Fucked up

I wish that I could shut up

Should be in a lock up

Decay of mind and spirit

Not quite with it

 

I am the portal to insanity

For my mind is my only true reality

But my heart is almost free

 

So lay your head on my chest

And listen to the beat,

Beat, beat me

Into a pulp rhapsody

Of thoughts

Which broadcast from me

Like white noise from a turned off TV

 

Open your pocket

And place my heart within it

Like a time bomb of a watch

I shall tick against the skull of your belly

Until you tell me

That I have saved you

From sanity’s padded cell of luxury

And the concept of materiality

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A poem in honour of world mental health day


A WRITER’S FALL

Climb the hill
Slowly
For honesty quickly
Falls
When spirits are
Low
Open doors close
No more I
Am
You never really
Were
Corporeality is blind
Illusion
Displaced by thought
Intrusion
And the deluded
Existence
Of physical laws
Like an ass
Seeking a brain
Transfusion
Marked with a
Cross embedded in
Its back, a
Holy autograph, yielding
Comforting nuzzles of
self-
Affirmation

Sunday morning sickness


Sunday Morning Sickness

Chemically unbalanced
Half the world is made insane
We are dependent on prescription pills
With unpronounceable names
Pharmaceutically overdosed
On the concepts of suffering and pain

Consuming substances, like Big Mac suppers
That make us do as we are told
We are chained, like dogs, to our T.V. screens
And warned never to grow old
Affectively blunted
Like Frankenstein’s culturally constructed bride
We are the emasculated end product of our creator’s terminal ill health

A marketable sickness, the human condition bleeds, like an open wound
And whilst, medicine eases infections
It cannot heal the soul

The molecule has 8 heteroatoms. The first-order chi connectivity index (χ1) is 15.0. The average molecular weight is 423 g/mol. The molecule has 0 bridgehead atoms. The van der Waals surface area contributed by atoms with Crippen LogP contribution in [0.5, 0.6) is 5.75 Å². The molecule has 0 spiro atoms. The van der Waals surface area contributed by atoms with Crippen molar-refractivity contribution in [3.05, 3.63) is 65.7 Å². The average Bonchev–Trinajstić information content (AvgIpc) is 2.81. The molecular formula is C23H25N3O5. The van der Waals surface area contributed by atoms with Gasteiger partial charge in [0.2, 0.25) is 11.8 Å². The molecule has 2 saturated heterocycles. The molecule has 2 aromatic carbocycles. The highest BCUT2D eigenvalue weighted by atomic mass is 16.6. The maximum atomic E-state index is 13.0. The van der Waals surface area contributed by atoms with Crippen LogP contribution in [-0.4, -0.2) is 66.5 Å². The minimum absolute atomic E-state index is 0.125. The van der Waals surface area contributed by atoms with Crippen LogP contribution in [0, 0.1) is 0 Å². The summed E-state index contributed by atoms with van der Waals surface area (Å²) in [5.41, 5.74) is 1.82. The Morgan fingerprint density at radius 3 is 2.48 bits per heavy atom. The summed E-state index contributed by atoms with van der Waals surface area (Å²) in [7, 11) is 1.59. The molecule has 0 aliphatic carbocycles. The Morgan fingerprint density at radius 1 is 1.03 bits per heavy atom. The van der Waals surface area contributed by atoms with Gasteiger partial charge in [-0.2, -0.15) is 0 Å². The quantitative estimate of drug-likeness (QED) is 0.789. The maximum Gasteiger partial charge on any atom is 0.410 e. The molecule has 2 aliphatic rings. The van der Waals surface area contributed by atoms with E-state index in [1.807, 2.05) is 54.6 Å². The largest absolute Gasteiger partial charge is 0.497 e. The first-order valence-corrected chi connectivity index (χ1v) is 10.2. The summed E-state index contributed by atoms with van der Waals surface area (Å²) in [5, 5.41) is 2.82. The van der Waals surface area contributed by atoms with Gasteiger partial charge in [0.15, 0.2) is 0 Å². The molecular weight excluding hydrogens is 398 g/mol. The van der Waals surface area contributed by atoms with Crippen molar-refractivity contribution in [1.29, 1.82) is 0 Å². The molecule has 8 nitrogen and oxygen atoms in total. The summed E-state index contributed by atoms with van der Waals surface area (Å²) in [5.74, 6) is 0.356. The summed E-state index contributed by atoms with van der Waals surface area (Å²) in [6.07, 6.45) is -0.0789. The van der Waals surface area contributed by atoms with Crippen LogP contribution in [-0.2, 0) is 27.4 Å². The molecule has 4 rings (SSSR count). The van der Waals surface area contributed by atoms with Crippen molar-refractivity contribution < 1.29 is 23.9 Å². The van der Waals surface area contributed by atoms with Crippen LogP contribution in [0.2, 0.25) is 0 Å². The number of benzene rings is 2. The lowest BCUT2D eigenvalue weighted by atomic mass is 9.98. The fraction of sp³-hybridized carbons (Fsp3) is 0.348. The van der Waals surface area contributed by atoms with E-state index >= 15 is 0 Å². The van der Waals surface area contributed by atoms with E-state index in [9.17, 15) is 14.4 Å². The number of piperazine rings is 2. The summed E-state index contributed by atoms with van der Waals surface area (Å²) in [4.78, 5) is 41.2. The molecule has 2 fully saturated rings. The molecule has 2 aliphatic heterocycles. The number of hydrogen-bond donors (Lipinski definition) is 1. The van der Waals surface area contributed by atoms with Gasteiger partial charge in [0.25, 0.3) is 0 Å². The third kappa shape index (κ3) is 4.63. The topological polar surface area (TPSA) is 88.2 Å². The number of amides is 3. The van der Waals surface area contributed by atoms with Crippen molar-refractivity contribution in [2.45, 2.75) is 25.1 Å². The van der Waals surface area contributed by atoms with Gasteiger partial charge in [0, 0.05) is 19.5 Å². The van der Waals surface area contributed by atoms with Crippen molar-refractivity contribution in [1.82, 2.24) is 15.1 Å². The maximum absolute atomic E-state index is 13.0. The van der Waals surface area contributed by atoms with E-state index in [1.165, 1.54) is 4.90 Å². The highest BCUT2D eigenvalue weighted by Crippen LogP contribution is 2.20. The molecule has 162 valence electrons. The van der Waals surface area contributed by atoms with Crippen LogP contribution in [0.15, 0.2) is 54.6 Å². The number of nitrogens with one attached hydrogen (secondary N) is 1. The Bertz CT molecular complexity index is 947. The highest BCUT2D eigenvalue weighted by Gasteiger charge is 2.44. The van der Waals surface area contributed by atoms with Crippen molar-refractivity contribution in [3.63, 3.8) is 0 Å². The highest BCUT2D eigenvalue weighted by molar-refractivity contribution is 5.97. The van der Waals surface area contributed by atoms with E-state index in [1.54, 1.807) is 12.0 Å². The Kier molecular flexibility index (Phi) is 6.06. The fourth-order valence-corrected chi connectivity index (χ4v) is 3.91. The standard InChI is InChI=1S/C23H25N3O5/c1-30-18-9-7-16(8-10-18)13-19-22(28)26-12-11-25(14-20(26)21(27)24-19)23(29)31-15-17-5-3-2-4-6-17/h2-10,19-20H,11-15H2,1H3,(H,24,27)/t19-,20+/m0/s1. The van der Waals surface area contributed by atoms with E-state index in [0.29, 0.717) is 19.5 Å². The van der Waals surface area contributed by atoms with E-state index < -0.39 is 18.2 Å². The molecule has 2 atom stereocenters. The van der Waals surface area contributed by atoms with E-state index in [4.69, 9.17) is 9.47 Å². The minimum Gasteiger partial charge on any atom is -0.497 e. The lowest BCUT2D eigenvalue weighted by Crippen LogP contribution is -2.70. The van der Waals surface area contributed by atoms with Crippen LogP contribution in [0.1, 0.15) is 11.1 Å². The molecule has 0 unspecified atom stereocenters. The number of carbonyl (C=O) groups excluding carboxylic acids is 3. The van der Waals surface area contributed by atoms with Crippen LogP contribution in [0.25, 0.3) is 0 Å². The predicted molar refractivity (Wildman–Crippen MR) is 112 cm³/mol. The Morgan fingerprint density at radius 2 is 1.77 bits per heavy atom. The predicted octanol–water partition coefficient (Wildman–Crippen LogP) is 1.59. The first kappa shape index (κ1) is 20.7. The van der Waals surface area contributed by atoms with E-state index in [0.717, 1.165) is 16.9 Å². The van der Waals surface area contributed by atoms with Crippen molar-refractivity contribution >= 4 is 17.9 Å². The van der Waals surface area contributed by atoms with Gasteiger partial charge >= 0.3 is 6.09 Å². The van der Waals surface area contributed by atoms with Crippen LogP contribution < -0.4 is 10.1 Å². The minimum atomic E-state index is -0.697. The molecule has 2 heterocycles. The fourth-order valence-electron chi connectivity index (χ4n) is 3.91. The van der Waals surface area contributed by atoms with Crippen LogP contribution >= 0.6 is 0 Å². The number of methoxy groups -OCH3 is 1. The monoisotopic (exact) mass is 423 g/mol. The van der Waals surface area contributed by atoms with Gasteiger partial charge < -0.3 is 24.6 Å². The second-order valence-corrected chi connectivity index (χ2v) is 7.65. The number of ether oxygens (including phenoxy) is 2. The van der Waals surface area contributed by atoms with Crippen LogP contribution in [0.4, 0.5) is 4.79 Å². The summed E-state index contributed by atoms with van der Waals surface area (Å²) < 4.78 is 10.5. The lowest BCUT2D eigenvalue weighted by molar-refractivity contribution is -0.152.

Predating conception, we were born to destroy ourselves

NOW AVAILABLE-A Life Reborn by Louise M. Hart http://www.amazon.com/Life-Reborn-Louise-M-Hart

A poet reborn or…just pretending?


I do not purport to be a great poet, or even a good one. I aim to capture the unpredictable ebb and flow of thought as it intersects with text on my laptop screen. For writing not only reflects the consciousness of the writer, but her soul. Thus, when someone reads my poetry, they access part of me that is forbidden to the eye.

In my new poetry collection, I have stripped myself bare. Like discarded garments, my outer layers reveal the surface of my intent. Beneath, I am as vulnerable as a child. I shiver in the presence of pedagogues, those who truly understand the poetic form and fear that my amateurism will be exposed.

After 20 years of writing poetry, I am still a virgin; not penetrated by the sharp pen of scholastic formalism,
I am merely myself.

Truth is pretence.

A Life Reborn by Louise M. Hart is available from amazon, barnes and noble and most respected retailers.

For updates, please follow me on twitter. @shunterthompson

The soul of The Poet


Hope by Emily Bronte

Hope was but a timid friend;

        She sat without the grated den,

Watching how my fate would tend,

       Even as selfish-hearted men.

 

She was cruel in her fear;

       Through the bars, one dreary day,

I looked out to see her there,

       And she turned her face away!

 

Like a false guard, false watch keeping,

       Still in strife, she whispered peace;

She would sing while I was weeping;

       If I listened, she would cease.

 

False she was, and unrelenting;

       When my last joys strewed the ground,

Even sorrow saw, repenting,

       Those sad relics scattered round;

 

Hope, whose whisper would have given

       Balm to my frenzied pain,

Stretched her wings, and soared to heaven,

       Went, and ne’er returned again!

Emily Bronte’s poem provides a glimpse into the soul of the poet. She casts herself in the role of an outsider, experiencing existence, like a flower, threatened by a fateful wind. Hope is not, “A timid friend,” but a creature of two faces; one promising to sooth her pain, the other rebutting her distressed advances, like a jaded existential psychiatrist.